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Training after surgery

Josie_HoppsJosie_Hopps Posts: 3
I am a 21 year old female road cyclist. I have been cycling for years and regulary compete in road races. I have had problems with my knees for a while now and had major surgery just the other day on my left knee. I have been told i must not do any training and must use crutches for about 8 weeks. I am keen to get back cycling as soon as it is possable to after recovery and was looking for some advice about making a training plan. When i had knee operation about 18 months ago i over did the training and ended up having more problems and more surgery, so im worried this may happen again.

I have a very good training plan for when im fit but cant seem to make one for recovery. I have pulled out of most of my upcoming races to allow a good ammount of time. Please can you advise me on suitable training.
Thank You Josie :D

Posts

  • Put your feet up for six months and let your body heal it self.
    I had surgery in July and only started to ride again in December at a very conservative pace only on the turbo trainer.
    I am not rushing in to heavy work as i don`t want to be back on the slab any time soon.
  • islwynislwyn Posts: 650
    Put your feet up for six months and let your body heal it self.

    +1 - Natural healing all the way, no reason why you can't go out walking with the crunches to help the movement.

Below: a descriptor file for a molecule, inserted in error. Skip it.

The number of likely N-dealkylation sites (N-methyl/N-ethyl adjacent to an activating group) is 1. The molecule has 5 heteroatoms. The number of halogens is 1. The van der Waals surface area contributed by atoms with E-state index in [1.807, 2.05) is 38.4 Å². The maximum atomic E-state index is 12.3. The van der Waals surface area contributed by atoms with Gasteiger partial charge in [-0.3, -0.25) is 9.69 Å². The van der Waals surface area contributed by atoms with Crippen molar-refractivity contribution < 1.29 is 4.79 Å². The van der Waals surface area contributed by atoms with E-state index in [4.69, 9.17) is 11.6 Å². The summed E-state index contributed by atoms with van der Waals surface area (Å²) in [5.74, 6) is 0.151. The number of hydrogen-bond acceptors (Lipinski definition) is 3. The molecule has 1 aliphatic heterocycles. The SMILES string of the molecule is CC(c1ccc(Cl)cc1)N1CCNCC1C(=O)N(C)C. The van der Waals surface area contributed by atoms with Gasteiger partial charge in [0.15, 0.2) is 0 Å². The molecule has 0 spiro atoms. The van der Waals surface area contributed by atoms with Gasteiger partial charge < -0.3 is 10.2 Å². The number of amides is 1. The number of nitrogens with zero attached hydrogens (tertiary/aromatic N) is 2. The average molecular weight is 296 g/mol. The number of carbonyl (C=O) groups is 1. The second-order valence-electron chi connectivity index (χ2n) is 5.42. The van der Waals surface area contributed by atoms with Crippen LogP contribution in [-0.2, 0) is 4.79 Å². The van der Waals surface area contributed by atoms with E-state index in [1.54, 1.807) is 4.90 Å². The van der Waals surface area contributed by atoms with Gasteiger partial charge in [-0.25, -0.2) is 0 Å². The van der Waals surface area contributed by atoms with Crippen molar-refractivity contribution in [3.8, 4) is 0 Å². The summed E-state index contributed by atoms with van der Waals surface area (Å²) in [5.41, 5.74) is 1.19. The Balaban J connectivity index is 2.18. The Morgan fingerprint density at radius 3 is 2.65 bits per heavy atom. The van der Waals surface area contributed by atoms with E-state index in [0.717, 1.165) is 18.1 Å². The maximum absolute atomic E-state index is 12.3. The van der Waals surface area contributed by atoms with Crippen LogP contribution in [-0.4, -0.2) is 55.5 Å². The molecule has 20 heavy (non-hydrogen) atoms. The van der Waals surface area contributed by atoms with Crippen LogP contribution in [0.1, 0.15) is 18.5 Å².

Your body will be so use to you cycling that it'll soon get back into it once you jump on that saddle again. I deffo wouldn't push it as you'll be straight back into that hospital again! Let it heal properly and ride for years without anything more than a tingle every other month rather than riding in serve pain and having to stop racing for the rest of your life and just become a sportive rider at a leisurely pace.

    I think common sense is the winner in this one I'm afraid.
  • Mr DogMr Dog Posts: 643
    Take the recovery advice of your surgeon and seek out a medical professional to structure your rehab. If your a bit short of cash badger your GP and you'll have to settle for NHS. You may just do more harm than good if you follow a random recovery program. I really hope you come back stronger, and if you don't mind me saying, age is on your side. I've had a minor op on both knees, one is great the other around 80%. Stay positive. :D
    Why tidy the house when you can clean your bike?
  • cyco2cyco2 Posts: 593
    I would have thought that you cycling and putting effort in to healing muscles was not the best way to rehabilitate. I well qualified sports phsyo would give the best advice.
    However, if you think you can exercise your knee I would suggest you use a peddle device that is electrically driven so that you don't actually contract and stretch the muscles yourself.
    It's explained here but I haven't seen one for some time.
    http://www.livestrong.com/article/37420 ... xercisers/
    There are non powered ones for less than £20 but a powered one would cost £70 +
    I have had several muscle injuries and found initial exercise is always best done with some assistance.
    ...................................................................................................

    If you want to be a strong rider you have to do strong things.
    However if you train like a cart horse you'll race like one.
  • It is certainly possible to train after surgery, when you are ready - and take the advice of medical professionals on when that will be. It can help to work with a sports injury specialist though as many docs are not so familiar with athletes. Much depends on the nature of the injury.